If you think of science like the multiple-choice quizzes in a high school science class, where there’s exactly one correct answer that your teacher knows in advance, then watching science happen in real time can be confusing. Especially when it mixes up with politics, business, and human stubbornness.
If socially disruptive anti-virus actions work, they will seem like they are unnecessary over-reactions. If they don’t work, they will seem like they were too little and too late. If nobody in your immediate circle has been infected, you will grumble at the inconveniences. If people in your circle are directly affected, you will want to know why the authorities didn’t act sooner.
Here’s some good writing from The New Yorker: Seattle’s Leaders Let Scientists Take the Lead. New York’s Did Not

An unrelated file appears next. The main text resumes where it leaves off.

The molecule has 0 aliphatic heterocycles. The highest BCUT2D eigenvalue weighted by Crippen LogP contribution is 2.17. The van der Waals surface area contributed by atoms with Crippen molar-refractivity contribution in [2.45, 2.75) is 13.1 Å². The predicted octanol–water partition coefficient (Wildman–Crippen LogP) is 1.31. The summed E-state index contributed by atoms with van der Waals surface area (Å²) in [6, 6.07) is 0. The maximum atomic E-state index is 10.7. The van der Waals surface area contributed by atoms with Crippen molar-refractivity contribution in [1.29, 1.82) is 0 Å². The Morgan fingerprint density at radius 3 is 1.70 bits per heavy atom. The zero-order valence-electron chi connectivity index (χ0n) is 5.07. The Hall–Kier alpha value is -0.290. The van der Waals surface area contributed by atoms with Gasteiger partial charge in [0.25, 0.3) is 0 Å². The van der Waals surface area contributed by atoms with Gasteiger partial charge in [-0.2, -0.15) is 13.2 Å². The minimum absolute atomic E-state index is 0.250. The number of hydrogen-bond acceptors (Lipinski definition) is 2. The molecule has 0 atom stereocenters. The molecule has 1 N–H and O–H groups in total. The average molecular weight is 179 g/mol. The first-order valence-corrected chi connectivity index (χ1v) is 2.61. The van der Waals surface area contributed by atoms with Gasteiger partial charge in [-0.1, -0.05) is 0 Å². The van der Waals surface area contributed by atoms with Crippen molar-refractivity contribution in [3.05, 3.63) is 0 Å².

Epidemiology is a science of possibilities and persuasion, not of certainties or hard proof. “Being approximately right most of the time is better than being precisely right occasionally,” the Scottish epidemiologist John Cowden wrote, in 2010. “You can only be sure when to act in retrospect.” Epidemiologists must persuade people to upend their lives—to forgo travel and socializing, to submit themselves to blood draws and immunization shots—even when there’s scant evidence that they’re directly at risk. | Epidemiologists also must learn how to maintain their persuasiveness even as their advice shifts.”
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